Richard posted an interesting piece on New Jersey's attempts to crack down on the anonymous gossip site JuicyCampus earlier this week. Anonymous speech has served as a centerpiece of American rights, and was critical to the nation's founding. Publius of the Federalist Papers springs most immediately to mind.
Although political theories that focus on limited government would proscribe restrictions on anonymous speech, it does not necessarily follow that a libertarian society should desire such speech. A free society is dependent upon the good consciences of its citizens to enforce (through non-violent means, of course) certain standards and norms that are felt to contribute to the well-being of the community. If someone goes running down the streets yelling profanities at pedestrians, it may well be his right to do so, but those so unfortunate as to live in this misanthrope's community would exact punishment for these anti-social actions by ostracizing the man, and denying him the comforts and company civil society provides.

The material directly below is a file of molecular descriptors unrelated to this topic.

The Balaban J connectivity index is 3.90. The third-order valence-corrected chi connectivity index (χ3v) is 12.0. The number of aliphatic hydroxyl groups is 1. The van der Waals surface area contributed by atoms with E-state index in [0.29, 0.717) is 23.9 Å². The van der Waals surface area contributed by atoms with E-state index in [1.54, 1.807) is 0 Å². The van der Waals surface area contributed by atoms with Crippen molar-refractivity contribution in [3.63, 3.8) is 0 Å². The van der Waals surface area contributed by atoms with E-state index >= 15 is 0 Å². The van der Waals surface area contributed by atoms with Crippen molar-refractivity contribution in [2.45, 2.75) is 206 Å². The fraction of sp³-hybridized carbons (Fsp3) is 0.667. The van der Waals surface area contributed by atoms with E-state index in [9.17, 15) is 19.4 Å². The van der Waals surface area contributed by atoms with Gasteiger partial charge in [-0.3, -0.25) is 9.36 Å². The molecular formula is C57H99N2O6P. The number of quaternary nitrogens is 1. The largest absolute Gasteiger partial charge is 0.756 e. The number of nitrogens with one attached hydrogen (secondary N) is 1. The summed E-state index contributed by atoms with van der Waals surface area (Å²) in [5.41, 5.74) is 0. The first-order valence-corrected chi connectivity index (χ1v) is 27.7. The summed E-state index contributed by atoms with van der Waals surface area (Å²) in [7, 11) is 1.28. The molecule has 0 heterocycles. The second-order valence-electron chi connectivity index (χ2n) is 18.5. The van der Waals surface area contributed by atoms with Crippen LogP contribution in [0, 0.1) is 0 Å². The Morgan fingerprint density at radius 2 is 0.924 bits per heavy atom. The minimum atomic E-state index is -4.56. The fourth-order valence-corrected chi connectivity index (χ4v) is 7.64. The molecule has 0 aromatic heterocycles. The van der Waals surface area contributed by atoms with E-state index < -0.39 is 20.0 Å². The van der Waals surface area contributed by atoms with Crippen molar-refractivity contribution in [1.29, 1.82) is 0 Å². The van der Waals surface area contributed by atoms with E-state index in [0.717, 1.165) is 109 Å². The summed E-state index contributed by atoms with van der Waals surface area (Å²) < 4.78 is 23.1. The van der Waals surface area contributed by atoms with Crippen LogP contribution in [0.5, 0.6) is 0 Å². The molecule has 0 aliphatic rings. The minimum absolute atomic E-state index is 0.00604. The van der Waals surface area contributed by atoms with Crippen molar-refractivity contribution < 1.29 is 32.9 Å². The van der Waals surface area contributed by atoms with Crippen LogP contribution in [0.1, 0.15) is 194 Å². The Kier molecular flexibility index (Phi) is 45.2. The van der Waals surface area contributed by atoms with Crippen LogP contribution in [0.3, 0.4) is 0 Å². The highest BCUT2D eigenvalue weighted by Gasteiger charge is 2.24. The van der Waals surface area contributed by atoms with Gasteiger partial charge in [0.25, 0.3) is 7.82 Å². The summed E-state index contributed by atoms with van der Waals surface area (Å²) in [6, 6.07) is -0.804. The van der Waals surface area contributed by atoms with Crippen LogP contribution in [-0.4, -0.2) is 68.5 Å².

This non-governmental and non-coercive enforcement mechanism, however, is entirely dependent upon free information about the actions of others. If the misanthrope from the above-stated example caused his ruckus in disguise, or shouted from out of sight so that his peers could not see him, there is no longer a means by which society may respond and thus discourage such actions. When the actions in question are not mere annoyances, as in this example, but accusations and affronts to the character of other individuals, the situation is graver. It is this concern that led to the Sixth Amendment's clause ensuring that an alleged criminal may confront his accuser, and although JuicyCampus is hardly a court of law, the underlying moral principle is the same.
This is not to say that New Jersey's prosecution of anonymous online gossip is meritorious -- far from it. But it highlights the distinction that we as liberty-minded individuals must draw between a proper government and a proper society.